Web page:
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“1,000 Deaths a Day.” Huge Number of Preventable Medical Errors Spurs Senate to Act

The U.S. Senate Subcommittee on Primary Health and Aging held a hearing on July 17th entitled “More Than 1,000 Preventable Deaths a Day Is Too Many: The Need to Improve Patient Safety.” If that statistic shocks you, consider these other numbers that Sen. Bernie Sanders (I – Vt.), chair of the subcommittee, recited as he opened the hearing:

  • Preventable medical errors are the third leading cause of death in the United States.
  • As many as 400,000 people die each year from preventable medical errors in U.S. hospitals;
  • Approximately 180,000 Medicare patients die every year from adverse and preventable medical errors in hospitals
  • One in twenty-five patients acquire an infection while in the hospital, which led to 700,000 people getting sick and 75,000 people dying in 2011.
  • Medical errors cost the U.S. health care system more than $17 billion in 2008. If you include indirect costs, medical errors may cost in excess of $1 trillion per year in the United States.

Six experts testified before the subcommittee, and all of them cited the need to improve the health care system as a whole to stem the tide of these avoidable deaths. Ashish Jha, MD, MPH, Professor of Health Policy and Management at the Harvard School of Public Health, told the panel that “medical errors are largely the result of bad systems of care delivery, not individual providers … The strategy for improvement has to focus on three main areas: metrics, accountability, and incentives.”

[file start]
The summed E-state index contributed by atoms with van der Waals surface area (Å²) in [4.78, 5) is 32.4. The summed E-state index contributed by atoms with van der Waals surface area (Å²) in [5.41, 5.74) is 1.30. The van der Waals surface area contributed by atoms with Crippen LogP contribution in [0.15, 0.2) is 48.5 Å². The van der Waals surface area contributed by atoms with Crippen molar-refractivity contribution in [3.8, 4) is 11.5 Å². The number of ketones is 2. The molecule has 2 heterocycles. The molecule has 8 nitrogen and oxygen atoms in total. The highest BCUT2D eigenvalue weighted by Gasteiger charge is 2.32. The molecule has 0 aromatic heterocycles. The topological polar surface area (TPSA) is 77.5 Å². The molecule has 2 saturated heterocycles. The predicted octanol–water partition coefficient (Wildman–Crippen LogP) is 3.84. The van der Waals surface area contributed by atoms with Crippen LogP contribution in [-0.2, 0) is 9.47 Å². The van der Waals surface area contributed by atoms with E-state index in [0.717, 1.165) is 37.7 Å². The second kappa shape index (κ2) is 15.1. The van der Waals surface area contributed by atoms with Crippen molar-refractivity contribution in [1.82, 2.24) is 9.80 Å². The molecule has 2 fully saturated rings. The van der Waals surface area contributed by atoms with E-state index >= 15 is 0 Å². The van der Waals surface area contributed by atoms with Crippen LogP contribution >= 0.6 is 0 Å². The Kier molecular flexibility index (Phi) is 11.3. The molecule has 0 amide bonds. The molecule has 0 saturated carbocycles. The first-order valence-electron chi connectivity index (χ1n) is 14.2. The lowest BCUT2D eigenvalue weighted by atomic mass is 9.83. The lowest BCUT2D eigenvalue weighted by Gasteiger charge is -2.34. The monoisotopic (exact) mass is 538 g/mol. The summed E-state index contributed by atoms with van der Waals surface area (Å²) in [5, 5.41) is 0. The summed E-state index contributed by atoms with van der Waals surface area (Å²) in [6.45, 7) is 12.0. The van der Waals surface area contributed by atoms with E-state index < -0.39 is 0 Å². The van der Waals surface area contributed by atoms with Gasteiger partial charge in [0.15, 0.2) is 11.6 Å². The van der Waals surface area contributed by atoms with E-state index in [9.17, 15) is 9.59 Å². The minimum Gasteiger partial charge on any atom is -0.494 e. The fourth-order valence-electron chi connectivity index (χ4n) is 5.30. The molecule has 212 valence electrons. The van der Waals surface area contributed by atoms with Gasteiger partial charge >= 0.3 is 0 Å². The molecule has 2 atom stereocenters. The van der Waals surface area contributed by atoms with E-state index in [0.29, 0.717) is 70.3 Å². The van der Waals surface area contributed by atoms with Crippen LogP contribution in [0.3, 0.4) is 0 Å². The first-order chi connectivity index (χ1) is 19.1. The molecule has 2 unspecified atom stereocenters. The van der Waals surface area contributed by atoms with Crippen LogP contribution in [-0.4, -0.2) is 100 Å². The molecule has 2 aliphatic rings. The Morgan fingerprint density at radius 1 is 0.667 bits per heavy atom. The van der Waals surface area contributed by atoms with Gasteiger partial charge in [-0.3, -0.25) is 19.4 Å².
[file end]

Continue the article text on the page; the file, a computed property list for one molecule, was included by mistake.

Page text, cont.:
Among the suggestions for addressing the problem was a proposal to establish a National Patient Safety Board — similar to the National Transportation Safety Board — to investigate patient harm. Jon James, a scientist and patient advocate who lost a son due to a medical error, also proposed a national patients’ bill of rights that would contain protections similar to those for workers and minority groups.

As Dr. Peter Pronovost, senior vice president for patient safety and quality at Johns Hopkins Medicine, told the panel: “Our collective action in patient safety pales in comparison to the magnitude of the problem. We need to say that harm is preventable and not tolerable.” Agreed.

Nugent & Bryant: Connecticut Medical Malpractice and Medical Error Law Firm

If you are the victim of medical malpractice or preventable medical error, it is important to speak to a qualified personal injury attorney right away. The law in Connecticut places strict time limits on your ability to file a medical malpractice claim. It is also critical to act quickly to preserve evidence of your injury and treatment. Call us today at (203) 795-1111 to discuss your case.

This article has been prepared by Nugent & Bryant for informational purposes only and does not, and is not intended to, constitute legal advice. The information is not provided in the course of an attorney-client relationship and is not intended to substitute for legal advice from an attorney licensed in your jurisdiction.